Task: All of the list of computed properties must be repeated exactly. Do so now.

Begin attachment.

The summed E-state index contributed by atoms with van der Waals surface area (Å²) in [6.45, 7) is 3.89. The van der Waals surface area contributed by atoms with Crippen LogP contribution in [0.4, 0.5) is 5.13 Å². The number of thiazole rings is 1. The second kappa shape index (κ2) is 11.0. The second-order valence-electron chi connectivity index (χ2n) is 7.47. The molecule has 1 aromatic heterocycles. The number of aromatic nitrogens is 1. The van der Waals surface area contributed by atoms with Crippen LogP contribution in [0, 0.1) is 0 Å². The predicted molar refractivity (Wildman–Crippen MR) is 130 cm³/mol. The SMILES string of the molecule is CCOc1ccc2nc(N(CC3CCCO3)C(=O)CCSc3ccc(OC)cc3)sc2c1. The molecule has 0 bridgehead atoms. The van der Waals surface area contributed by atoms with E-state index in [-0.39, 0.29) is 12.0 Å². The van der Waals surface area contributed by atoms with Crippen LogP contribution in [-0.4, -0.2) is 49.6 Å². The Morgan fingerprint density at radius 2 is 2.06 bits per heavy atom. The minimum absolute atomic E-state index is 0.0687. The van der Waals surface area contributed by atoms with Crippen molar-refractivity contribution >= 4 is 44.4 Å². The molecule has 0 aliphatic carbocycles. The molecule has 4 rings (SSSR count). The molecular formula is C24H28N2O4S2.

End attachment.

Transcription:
The summed E-state index contributed by atoms with van der Waals surface area (Å²) in [6.45, 7) is 3.89. The van der Waals surface area contributed by atoms with Crippen LogP contribution in [0.4, 0.5) is 5.13 Å². The number of thiazole rings is 1. The second kappa shape index (κ2) is 11.0. The second-order valence-electron chi connectivity index (χ2n) is 7.47. The molecule has 1 aromatic heterocycles. The number of aromatic nitrogens is 1. The van der Waals surface area contributed by atoms with Crippen LogP contribution in [0, 0.1) is 0 Å². The predicted molar refractivity (Wildman–Crippen MR) is 130 cm³/mol. The SMILES string of the molecule is CCOc1ccc2nc(N(CC3CCCO3)C(=O)CCSc3ccc(OC)cc3)sc2c1. The molecule has 0 bridgehead atoms. The van der Waals surface area contributed by atoms with E-state index in [-0.39, 0.29) is 12.0 Å². The van der Waals surface area contributed by atoms with Crippen LogP contribution in [-0.4, -0.2) is 49.6 Å². The Morgan fingerprint density at radius 2 is 2.06 bits per heavy atom. The minimum absolute atomic E-state index is 0.0687. The van der Waals surface area contributed by atoms with Crippen molar-refractivity contribution >= 4 is 44.4 Å². The molecule has 0 aliphatic carbocycles. The molecule has 4 rings (SSSR count). The molecular formula is C24H28N2O4S2.